iOS 8 moves the smartphone to the centre of computing

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Apple’s WWDC this year was monumental, but not because the company redesigned OS X or released a shiny new version of iOS. It was a game-changing unveil because Apple has finally acknowledged that the centre of computing now revolves around the phone.

A new technology called Continuity provides a seamless experience when moving from the Mac to the phone/tablet. A few examples of how Continuity works are important to illustrate how powerful this is:

Missed opportunity #

For years, I thought Microsoft would get to doing this first and I was hopeful that it would. I used Windows Phone for two years in the hope of a seamless experience with my PC, but the company utterly failed.

It actually looked like it was going to pull it off with the release of Windows 8 but failed to deliver such functionality, despite supposedly sharing the same core across Windows Phone and Windows now. It should have been easy, but Microsoft still hasn’t done it.

Many have claimed this isn’t as revolutionary as it appears on the surface, because you can kind of do it already. Well, yes, you sort of can. Consider how ‘integration’ works in Microsoft’s world at the moment:

Entirely doable, but far more complex than it needs to be. Apple has looked at this exact problem and removed almost all of these superfluous steps. With Continuity in iOS 8, these are the steps:

Our smartphones are the most important computing device we have today and are used far more than any other piece of technology we own, but until now they’ve been analogous to computers, barely interacting with them in a meaningful way and operating in their own silos.

Remove the friction #

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The future of computing revolves around tight-knit smartphone experiences that integrate with the other devices (PC, tablet) that we use, to remove the friction to getting things done. Why should the smartphone operate independently when it can be integrated with the PC OS to allow use of its features without touching it? Why has it taken so long for a software builder to realise this?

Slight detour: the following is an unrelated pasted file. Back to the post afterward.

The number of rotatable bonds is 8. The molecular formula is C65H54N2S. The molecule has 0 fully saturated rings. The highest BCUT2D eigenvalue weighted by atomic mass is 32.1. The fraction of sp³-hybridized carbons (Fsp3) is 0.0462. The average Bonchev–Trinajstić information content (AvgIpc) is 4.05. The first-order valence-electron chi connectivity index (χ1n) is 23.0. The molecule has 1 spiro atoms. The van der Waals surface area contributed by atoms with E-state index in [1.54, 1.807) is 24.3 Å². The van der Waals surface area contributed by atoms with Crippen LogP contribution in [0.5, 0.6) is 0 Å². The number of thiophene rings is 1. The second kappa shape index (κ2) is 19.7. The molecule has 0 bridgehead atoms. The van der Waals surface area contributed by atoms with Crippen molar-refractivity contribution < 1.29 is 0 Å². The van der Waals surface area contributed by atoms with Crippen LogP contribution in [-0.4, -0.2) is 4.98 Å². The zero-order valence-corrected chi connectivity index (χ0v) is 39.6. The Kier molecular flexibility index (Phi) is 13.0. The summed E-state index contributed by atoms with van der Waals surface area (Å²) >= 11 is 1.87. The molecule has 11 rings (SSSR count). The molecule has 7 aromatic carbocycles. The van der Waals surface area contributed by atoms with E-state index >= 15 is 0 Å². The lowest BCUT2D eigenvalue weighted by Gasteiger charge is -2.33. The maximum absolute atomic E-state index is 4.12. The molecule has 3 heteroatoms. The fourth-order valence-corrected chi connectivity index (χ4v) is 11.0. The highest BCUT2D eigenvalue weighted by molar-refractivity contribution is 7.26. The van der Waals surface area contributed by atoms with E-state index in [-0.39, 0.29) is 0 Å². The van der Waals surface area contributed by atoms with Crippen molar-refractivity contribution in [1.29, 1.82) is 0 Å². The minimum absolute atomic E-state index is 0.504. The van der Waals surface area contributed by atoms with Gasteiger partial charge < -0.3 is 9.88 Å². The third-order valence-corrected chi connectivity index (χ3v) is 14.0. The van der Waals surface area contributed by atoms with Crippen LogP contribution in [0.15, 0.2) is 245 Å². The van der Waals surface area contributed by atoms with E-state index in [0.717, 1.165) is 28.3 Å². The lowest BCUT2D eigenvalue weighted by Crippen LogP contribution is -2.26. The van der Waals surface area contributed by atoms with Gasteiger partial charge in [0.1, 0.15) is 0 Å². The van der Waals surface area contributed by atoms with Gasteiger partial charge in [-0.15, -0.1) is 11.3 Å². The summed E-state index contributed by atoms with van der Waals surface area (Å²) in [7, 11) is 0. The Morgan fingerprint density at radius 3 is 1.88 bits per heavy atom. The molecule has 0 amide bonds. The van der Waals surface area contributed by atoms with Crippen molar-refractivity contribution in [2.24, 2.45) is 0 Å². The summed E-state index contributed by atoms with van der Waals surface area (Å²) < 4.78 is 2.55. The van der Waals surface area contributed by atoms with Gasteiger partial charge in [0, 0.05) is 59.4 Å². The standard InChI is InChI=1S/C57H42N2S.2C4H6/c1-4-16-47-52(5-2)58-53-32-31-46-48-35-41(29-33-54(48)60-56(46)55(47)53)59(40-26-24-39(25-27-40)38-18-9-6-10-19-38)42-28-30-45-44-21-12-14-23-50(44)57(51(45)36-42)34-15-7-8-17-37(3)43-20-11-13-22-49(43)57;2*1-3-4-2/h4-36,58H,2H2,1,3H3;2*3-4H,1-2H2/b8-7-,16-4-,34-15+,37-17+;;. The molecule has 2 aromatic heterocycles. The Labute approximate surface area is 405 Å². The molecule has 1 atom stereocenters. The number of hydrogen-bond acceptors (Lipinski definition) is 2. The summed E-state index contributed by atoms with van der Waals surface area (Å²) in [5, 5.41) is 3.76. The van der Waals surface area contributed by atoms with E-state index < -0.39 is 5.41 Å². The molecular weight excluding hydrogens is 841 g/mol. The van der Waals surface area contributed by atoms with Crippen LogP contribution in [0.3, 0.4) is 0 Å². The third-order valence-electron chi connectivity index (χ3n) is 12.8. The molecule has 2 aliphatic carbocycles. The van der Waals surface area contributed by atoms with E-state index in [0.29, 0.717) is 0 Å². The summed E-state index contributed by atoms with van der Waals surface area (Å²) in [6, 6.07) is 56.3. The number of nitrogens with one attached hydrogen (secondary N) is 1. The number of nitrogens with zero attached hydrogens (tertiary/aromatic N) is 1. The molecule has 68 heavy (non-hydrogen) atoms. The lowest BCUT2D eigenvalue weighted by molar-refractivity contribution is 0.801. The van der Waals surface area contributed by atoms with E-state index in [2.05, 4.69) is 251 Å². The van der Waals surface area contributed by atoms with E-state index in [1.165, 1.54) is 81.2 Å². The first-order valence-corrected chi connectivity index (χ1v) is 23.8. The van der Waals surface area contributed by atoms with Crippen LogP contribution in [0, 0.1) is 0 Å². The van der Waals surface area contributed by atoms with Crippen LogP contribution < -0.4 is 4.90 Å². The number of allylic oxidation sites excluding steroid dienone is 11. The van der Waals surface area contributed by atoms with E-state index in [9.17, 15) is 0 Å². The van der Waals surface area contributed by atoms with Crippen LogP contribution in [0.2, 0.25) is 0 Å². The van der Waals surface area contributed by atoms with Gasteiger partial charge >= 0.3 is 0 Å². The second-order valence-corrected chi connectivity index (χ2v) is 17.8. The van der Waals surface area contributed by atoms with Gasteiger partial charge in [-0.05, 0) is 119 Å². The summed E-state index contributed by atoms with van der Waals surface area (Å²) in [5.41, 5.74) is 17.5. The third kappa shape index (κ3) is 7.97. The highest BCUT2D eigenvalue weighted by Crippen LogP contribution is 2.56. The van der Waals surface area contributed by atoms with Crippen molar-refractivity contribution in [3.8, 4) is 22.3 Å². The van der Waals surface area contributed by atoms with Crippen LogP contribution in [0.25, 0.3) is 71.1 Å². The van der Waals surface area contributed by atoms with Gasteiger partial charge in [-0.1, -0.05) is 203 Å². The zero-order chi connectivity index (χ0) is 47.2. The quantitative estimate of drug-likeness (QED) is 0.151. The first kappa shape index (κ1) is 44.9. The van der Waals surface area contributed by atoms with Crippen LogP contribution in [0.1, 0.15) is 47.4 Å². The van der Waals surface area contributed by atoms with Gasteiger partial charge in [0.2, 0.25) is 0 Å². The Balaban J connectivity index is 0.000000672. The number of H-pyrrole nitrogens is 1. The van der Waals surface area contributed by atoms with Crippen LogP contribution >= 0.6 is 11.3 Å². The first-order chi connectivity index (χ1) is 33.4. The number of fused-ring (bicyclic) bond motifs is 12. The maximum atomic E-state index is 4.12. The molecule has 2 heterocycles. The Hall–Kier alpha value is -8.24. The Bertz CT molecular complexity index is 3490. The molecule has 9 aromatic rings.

It’s surprisingly common for users to email links to themselves for browsing on your phone or tablet, but why? The disconnect between phone and computer has been vast until now, meaning that the path of least resistance to getting a link on your mobile device has been to just send a message to yourself. Ridiculous.

Apple’s Continuity shows that it understands this problem better than anyone else right now; the smartphone is the centre of our computing universe, therefore it should be fully integrated with the company’s other platforms, removing all the friction of moving tasks between Mac and iPhone/iPad.

Despite what many say, the web as we know it is dying and rapidly being replaced by a series of native applications and Continuity will help this trend continue. Web apps simply cannot be this integrated or easy to use across operating systems, nor can they provide such a smooth handoff experience.

We have had these tiny supercomputers in our pockets for some years now and we’re finally starting to see them integrated into our traditional devices in a meaningful, powerful way.

Continuity makes the OS X + iOS story even more compelling. I can imagine that this will help Macs sell even faster, alongside the iPhone.

We’re on the precipice of the smartphone becoming the centre of our computing universe and integrating with laptops and tablets seamlessly. Our smartphones are now the conduit for almost everything we do.

Now that Apple’s built it, the other software makers will follow.


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